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Age-related macular degeneration may start as early as 35: Cohort study

By Annie-Rose Harrison-Dunn+

22-Jul-2014
Last updated on 24-Jul-2014 at 15:16 GMT2014-07-24T15:16:51Z

"Our research shows that age-related macular degeneration can already occur much earlier than previously thought," say researchers behind 4,340-strong cohort study.

An early form of the eye condition age-related macular degeneration (AMD) can occur in people as young as 35, according to German researchers.

Just under 4% of the subjects aged 35 to 44 in the 4,340-strong cohort study were found to be suffering from AMD, damage to the cells in the central retina which leads to a loss of sharpness of vision.

Dr Christina Korb, who led the ongoing Mainz University Medical Centre research, told NutraIngredients the 3.8% recorded for this younger group was “higher than we expected, as usually AMD is defined as a disease in people in their 50s and beyond. The 35 to 44 year olds were a younger affected age group than we initially expected”.

"Our research shows that age-related macular degeneration can already occur much earlier than previously thought. This means there may also be possible consequences with regard to the screening examinations for these diseases," she said. 

Photographic assessment of the ocular fundus of 4,340 participants (2,188 men and 2,152 women with a mean age of 55.5) suggested in general that incidence of AMD increased with age. The researchers said the population-based sample was the first to provide substantial epidemiologic data from a large German cohort, including data on macular degeneration in younger age groups and incidence data.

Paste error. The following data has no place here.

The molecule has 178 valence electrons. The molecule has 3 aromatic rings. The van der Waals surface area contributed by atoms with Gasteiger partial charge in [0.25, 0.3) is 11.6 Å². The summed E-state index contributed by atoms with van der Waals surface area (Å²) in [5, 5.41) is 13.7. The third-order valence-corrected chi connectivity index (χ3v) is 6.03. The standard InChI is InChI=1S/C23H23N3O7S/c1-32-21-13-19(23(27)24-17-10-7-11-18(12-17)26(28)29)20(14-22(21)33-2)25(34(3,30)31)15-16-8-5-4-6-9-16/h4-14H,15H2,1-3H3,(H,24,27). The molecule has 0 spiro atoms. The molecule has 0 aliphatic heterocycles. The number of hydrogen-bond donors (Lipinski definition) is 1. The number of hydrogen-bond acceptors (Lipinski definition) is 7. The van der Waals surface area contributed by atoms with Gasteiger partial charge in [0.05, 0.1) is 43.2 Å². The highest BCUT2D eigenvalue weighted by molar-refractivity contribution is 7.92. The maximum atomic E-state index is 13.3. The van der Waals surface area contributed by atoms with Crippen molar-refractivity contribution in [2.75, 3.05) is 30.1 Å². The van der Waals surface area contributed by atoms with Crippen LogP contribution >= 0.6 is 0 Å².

Age-old problem

The researchers said it was widely accepted that AMD was the most common cause of visual impairment and blindness in industrialised countries, yet they said it remained “questionable” whether this could continue to be defined as a disease in people aged 50 and above. Dr Korb said currently early AMD was classified as stage one to three (soft drusen, pigmentary abnormalities), while late AMD was classed as stages 4a and 4b (geographic atrophy or neovascular AMD).

The researchers said the findings of the ongoing Gutenberg Health Study conducted since 2007 helped them gain an insight into how frequently the various forms of age-related macular degeneration occurred.

On average, around 12% of the 35- to 74-year-old participants had early stage AMD, while only 0.2% of the study participants showed late-stage AMD symptoms associated with severe visual impairment.

Dr Korb added that the younger age groups suffered from early AMD forms, in which case supplementation of things like carotenoids was “not recommended”.

Collecting data

The Gutenberg Health Study is the Mainz University Medical Centre’s longitudinal study aiming to improve risk prediction for conditions including cardiovascular diseases, cancer, eye diseases, metabolic disorders as well as immune system and mental disorders.

During the baseline visit in 2007 for the overall research, 15,010 participants aged 35 to 74 years participated in a five-hour examination program. In 2010 a computer-assisted telephone interview assessed diseases and health problems, while in 2012 the researchers conducted a detailed follow-up examination similar to the baseline examination five years previously. 

Moving forward with further monitoring and tests, the research group hoped to establish the incidence of AMD across the whole population of Germany, an area they said was currently lacking.

 

Source: Graefes Archive for Clinical Experimental Ophthalmology

Published online ahead of print, DOI:10.1007/s00417-014-2591-9

“Prevalence of age-related macular degeneration in a large European cohort: Results from the population-based Gutenberg Health Study”

Authors: C.A. Korb, U.B. Kottler, C. Wolfram, R. Hoehn, A. Schulz, I. Zwiener, P.S. Wild, N. Pfeiffer, A. Mirshahi

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